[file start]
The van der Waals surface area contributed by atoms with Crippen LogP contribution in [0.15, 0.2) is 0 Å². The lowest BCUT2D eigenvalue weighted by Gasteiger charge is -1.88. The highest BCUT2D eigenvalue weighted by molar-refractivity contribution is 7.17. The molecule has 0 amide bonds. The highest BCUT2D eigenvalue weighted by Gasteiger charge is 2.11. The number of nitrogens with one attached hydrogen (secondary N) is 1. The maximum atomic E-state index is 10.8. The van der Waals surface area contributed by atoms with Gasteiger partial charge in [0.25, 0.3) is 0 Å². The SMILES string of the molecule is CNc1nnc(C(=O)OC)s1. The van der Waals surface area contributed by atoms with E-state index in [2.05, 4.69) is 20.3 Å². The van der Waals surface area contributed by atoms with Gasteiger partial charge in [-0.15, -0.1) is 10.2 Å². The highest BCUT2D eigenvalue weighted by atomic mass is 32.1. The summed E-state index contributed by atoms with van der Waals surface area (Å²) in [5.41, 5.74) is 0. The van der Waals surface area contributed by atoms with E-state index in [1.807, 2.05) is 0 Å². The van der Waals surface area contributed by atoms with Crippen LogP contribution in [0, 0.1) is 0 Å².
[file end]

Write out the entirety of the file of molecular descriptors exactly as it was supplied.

The van der Waals surface area contributed by atoms with Crippen LogP contribution in [0.15, 0.2) is 0 Å². The lowest BCUT2D eigenvalue weighted by Gasteiger charge is -1.88. The highest BCUT2D eigenvalue weighted by molar-refractivity contribution is 7.17. The molecule has 0 amide bonds. The highest BCUT2D eigenvalue weighted by Gasteiger charge is 2.11. The number of nitrogens with one attached hydrogen (secondary N) is 1. The maximum atomic E-state index is 10.8. The van der Waals surface area contributed by atoms with Gasteiger partial charge in [0.25, 0.3) is 0 Å². The SMILES string of the molecule is CNc1nnc(C(=O)OC)s1. The van der Waals surface area contributed by atoms with E-state index in [2.05, 4.69) is 20.3 Å². The van der Waals surface area contributed by atoms with Gasteiger partial charge in [-0.15, -0.1) is 10.2 Å². The highest BCUT2D eigenvalue weighted by atomic mass is 32.1. The summed E-state index contributed by atoms with van der Waals surface area (Å²) in [5.41, 5.74) is 0. The van der Waals surface area contributed by atoms with E-state index in [1.807, 2.05) is 0 Å². The van der Waals surface area contributed by atoms with Crippen LogP contribution in [0, 0.1) is 0 Å².